books + reading

The Best Page-Turners So Far This Year

So far, 2020 has been a great year for me in books.

I’m always grateful for a good read, but I’m especially grateful lately. A book is a way for me to disappear into another world or into my imagination. A great book, for me, is easy to read, entertaining, compelling, smart, and has me so hooked that I keep the book pressed open with my foot while I’m putting on my socks and shoes so that I don’t lose a minute of reading time. (I’m not exaggerating – lifelong habit, love it, doesn’t make me a crazy person at all.)

img_5301

Right now, with the anxiety caused by the COVID pandemic and the limitations on where we can all go and what we can do, I am extremely grateful for the books that allow me to become completely lost.

Here are the most addictive page-turner books I’ve read so far this year with some super-brief thoughts about them. I detest spoilers in books; I’d rather open a book with zero info about what it’s about. So, I’m pretty much the worst book reviewer ever. You’re welcome.

Darling Rose Gold by Stephanie Wrobel. So good. I’ve been recommending this book to people who like suspenseful novels with a mental health or psychological twist.

The Holdout by Graham Moore. Definitely a page turner. Plot involves the legal system and a jury, which is super interesting.

Untamed by Glennon Doyle. Now, apparently Glennon Doyle is not for everyone, but SHE IS FOR ME. I love her, and I love her writing. If you are a kindred spirit of hers like me, then this will be a page turner for you, too. If not, move along. No hard feelings.

The Most Fun We Ever Had by Claire Lombardo. I loved this book. Lately, I am mostly into mysteries, thrillers, and the like – really suspenseful books that get me hooked and keep me in suspense. This book was different – less murder and more story about complicated family connections and relationships.

You Are Not Alone by Greer Hendricks and Sarah Pekkanen. Warning: I have heard from other readers that they despised this book – sort of in a way that implied that it was silly or dumb. I loved it. I didn’t think of it as a particularly intellectual book, but it was so easy to read, compelling, and absorbing, and I think you have to be a pretty talented writer to achieve that.

My Dark Vanessa by Kate Elizabeth Russell. Wow, was this book creepy. It’s incredibly smart and insightful and uncomfortable and engaging. For this one, check out a brief synopsis before you read if certain topics are triggering for you.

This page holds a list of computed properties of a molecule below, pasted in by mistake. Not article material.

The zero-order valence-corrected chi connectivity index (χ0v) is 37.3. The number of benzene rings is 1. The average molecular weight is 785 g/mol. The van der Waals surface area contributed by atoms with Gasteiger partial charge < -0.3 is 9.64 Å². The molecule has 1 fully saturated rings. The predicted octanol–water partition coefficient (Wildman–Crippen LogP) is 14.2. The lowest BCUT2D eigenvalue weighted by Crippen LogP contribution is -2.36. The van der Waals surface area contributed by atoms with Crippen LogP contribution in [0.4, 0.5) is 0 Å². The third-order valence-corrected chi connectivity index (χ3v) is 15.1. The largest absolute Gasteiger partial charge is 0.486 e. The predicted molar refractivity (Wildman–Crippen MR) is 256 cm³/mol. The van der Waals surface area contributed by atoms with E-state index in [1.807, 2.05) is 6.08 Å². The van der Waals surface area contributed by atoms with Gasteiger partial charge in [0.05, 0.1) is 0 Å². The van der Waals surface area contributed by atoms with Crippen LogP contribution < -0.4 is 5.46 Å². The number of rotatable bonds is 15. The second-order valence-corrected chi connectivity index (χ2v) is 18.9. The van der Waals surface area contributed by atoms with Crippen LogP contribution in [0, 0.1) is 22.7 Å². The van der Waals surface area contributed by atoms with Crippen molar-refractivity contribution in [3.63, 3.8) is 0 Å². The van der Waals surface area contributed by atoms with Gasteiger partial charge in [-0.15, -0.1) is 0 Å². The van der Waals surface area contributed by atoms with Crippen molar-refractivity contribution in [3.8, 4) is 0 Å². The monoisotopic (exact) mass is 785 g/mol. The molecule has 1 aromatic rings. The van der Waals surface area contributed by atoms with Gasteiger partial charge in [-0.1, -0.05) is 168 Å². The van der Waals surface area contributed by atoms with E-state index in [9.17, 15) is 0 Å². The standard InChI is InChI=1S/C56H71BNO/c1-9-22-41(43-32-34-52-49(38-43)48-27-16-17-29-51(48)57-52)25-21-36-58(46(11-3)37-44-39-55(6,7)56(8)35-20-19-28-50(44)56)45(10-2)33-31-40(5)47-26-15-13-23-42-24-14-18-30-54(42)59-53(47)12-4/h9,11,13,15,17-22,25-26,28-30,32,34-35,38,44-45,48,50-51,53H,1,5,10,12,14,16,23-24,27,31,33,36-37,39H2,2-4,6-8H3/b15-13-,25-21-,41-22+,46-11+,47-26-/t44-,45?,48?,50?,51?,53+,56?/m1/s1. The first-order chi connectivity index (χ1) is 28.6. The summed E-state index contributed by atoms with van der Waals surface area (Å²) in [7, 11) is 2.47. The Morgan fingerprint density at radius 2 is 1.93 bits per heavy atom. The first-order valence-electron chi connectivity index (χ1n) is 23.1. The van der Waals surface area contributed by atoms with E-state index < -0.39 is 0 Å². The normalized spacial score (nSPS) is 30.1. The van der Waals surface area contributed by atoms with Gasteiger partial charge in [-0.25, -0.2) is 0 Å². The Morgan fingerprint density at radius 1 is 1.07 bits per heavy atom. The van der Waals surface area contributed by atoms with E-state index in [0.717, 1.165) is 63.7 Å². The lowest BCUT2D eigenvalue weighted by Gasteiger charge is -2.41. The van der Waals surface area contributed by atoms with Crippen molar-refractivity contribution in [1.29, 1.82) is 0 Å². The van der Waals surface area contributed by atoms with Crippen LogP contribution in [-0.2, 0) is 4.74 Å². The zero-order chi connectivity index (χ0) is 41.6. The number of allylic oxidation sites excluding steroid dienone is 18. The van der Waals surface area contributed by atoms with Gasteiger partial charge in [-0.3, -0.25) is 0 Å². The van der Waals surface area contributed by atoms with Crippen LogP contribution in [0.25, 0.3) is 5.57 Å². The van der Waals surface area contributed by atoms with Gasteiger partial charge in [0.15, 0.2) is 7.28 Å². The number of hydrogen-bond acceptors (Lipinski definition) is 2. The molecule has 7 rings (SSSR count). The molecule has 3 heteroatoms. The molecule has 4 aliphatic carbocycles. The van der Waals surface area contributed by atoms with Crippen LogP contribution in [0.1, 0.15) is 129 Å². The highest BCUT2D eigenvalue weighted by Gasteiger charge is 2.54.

A Little Life by Hanya Yanagihara. This book has been on my radar for years. I knew that it was long, and that it was sad. I actually thought it wouldn’t make me cry. When I am told ahead of time that a book is sad or scary, I steel myself and I expect the worst. Usually, this means that the book can’t possibly be as tear-inducing  as others have said. That was NOT the case in this book. It is beautifully written, and it’s a beautiful story.   

Dear Edward by Ann Napolitano. The premise of this book is incredibly intriguing – a young kid is the sole survivor of a plane crash. The story explores the lead-up to the crash, and then follows the kid who survives. A premise like that is extremely compelling to me, and I found that the book totally held up.

Mr. Nobody by Catherine Steadman. Interesting premise and plot. Really enjoyed it.

Long Bright River by Liz Moore. A suspensful and well-written mystery. Flew through it.

The Glass Hotel by Emily St. John Mandel. I loved Station Eleven, so I have been super excited to read this book. I loved it.

Eight Perfect Murders by Peter Swanson. This one was addictive in an Agatha Christie-esque manner.

The Nickel Boys by Colson Whitehead. It took me four tries to finally get into this book. Once I did, I flew through it. It’s short, and powerful, and insightful, and horrible, and illuminating. Trigger warning for this one, too – read a brief synopsis if certain topics are hard for you to read for any reason.

Magpie Murders by Anthony Horowitz. loved this book. A great murder mystery with a “novel within a novel” twist and a few other elements that make it unique. So good. I can’t stop recommending it.

Such A Fun Age by Kiley Reid. SO. FREAKING. GOOD. I flew through this book, and at the point I’d read it, I was in a Reading Rut. (Reading Rut = can’t get into any book; keep attempting new reads and abandoning them after a few pages.) I also found it smart and insightful.

I’ve read other books this year, but these were the best page-turners so far. Happy reading!

blur book stack books bookshelves
Photo by Janko Ferlic on Pexels.com

 

Leave a Reply

Fill in your details below or click an icon to log in:

WordPress.com Logo

You are commenting using your WordPress.com account. Log Out /  Change )

Google photo

You are commenting using your Google account. Log Out /  Change )

Twitter picture

You are commenting using your Twitter account. Log Out /  Change )

Facebook photo

You are commenting using your Facebook account. Log Out /  Change )

Connecting to %s